For functional magnetic resonance imaging (fMRI) group activation maps, so-called second-level random effect approaches are commonly used, which are intended to be generalizable to the population as a whole. However, reliability of a certain activation focus as a function of group composition or group size cannot directly be deduced from such maps. This question is of particular relevance when examining smaller groups (<20-27 subjects). The approach presented here tries to address this issue by iteratively excluding each subject from a group study and presenting the overlap of the resulting (reduced) second-level maps in a group percent overlap map. This allows to judge where activation is reliable even upon excluding one, two, or three (or more) subjects, thereby also demonstrating the inherent variability that is still present in second-level analyses. Moreover, when progressively decreasing group size, foci of activation will become smaller and/or disappear; hence, the group size at which a given activation disappears can be considered to reflect the power necessary to detect this particular activation. Systematically exploiting this effect allows to rank clusters according to their observable effect size. The approach is tested using different scenarios from a recent fMRI study (children performing a "dual-use" fMRI task, n = 39), and the implications of this approach are discussed.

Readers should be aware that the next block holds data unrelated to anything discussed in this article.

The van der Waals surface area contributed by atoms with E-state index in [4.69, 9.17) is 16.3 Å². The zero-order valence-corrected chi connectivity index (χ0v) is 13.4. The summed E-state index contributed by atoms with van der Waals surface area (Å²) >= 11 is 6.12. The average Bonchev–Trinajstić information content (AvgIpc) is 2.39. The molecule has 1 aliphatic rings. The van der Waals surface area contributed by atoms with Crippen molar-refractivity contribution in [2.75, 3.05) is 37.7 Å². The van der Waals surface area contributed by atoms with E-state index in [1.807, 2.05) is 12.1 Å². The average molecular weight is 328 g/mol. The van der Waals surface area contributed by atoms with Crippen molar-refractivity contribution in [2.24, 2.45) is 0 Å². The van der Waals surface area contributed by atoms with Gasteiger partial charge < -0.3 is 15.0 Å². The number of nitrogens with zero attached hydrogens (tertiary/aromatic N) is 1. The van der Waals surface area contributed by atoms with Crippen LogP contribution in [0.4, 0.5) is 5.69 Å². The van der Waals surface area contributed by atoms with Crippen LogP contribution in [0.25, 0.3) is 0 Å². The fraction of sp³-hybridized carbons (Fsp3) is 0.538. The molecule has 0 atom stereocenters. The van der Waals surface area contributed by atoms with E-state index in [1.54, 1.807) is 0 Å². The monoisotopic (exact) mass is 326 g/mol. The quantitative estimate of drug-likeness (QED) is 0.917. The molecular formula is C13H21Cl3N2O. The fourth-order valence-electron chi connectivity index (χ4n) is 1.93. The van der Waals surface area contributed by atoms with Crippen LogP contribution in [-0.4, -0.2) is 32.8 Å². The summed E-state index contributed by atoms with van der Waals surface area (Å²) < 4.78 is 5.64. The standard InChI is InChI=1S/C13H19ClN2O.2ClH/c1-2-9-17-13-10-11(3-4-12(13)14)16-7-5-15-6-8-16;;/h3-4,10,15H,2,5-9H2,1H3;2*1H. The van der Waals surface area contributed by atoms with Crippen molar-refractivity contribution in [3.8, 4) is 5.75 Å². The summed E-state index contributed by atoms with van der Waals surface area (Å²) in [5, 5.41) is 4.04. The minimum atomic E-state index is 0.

Wilke, M. (2012). An iterative jackknife approach for assessing reliability and power of fMRI group analyses. PLoS ONE, 7(4). https://doi.org/10.1371/journal.pone.0035578